We’ve all been told not to covet what others have, and we all know that feeling of desire. However, have we ever stopped to consider if our past selves would be covetous of the lives of our present selves? If the answer is “no,” then it’s likely that we don’t actually feel covetous because we truly know the difficulty of the work that went into our current lives. Hard work tends not to get envied as much as its fruits. If the answer is “yes,” then we are probably motivated by the wrong things.
Performance is defined as “an act of staging or presenting a play, concert, or other form of entertainment,” or “the action or process of carrying out or accomplishing an action, task, or function.” We can consider every day we live as a performance; not for the sake of entertainment, but as vocation. If we choose to look at our life’s work as self-employment (the state of working for oneself rather than for an employer), then our focus is inward in regards to our performance evaluations. If we only look to the audience for validation, letting their applause or boos judge who we are, we are missing the point of performance: self-expression. The more honest our self-expression, the less we concern ourselves with viewer ratings.
We can talk at length about good intentions, but it’s our reactions that put our habits on display. Reactions are fueled by conditioning. Good conditioned responses result in good choices. Poor conditioned responses result in poor choices. Life, people and moments will sometimes be unkind – our habits will surface in these moments, either in the same manner or in opposition to how we are treated.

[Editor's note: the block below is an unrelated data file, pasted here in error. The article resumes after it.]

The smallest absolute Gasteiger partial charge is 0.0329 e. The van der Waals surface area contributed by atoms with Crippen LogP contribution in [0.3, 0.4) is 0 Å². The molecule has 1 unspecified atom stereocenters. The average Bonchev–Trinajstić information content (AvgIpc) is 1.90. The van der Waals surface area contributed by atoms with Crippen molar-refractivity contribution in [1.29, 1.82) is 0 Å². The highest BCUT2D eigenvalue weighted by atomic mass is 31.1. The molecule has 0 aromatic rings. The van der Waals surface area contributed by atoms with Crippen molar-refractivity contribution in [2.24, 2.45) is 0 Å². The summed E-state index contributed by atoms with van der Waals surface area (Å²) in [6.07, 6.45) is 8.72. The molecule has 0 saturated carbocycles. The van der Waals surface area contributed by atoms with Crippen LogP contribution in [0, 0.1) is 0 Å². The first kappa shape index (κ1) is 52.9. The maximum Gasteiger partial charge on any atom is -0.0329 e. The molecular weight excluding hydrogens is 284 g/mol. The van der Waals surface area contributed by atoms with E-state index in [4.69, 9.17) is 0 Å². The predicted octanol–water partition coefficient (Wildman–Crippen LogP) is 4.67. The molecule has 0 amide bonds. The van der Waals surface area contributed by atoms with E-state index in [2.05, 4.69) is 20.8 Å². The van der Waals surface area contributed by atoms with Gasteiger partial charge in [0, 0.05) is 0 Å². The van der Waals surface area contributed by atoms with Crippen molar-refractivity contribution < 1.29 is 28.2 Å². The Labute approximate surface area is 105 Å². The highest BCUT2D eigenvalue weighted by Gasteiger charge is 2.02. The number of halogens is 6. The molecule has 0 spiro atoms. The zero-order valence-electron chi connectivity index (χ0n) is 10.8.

If we are easily flattered, so too must we be easily fooled.
Choices made without reason are akin to the absence of strategies in war. Playing chess blindfolded is not advice we would care to heed. Being fueled by instinct and emotion alone is an end game that needs no prediction.
Doing good work all day is half the battle. Reflecting each night on the work we’ve done and considering how we can do it better is the real work! If we constantly use our nights to be unjust, working hard only to feed our vices, we are missing the mark – aiming to be just, but only before dark.
Smiling when life is good is equivalent to a shopping spree when we have a little extra money in the bank. It’s nice, but neither are a measure of true wealth. Wealth is defined as “an abundance of valuable possessions or money.” However, the most valuable “possessions” are not material; they are “things” such as integrity, courage, reason, choice, kindness, compassion, and empathy. A smile is a wonderful asset, and holds even greater value when possessed and proudly displayed by those looking up from the ground.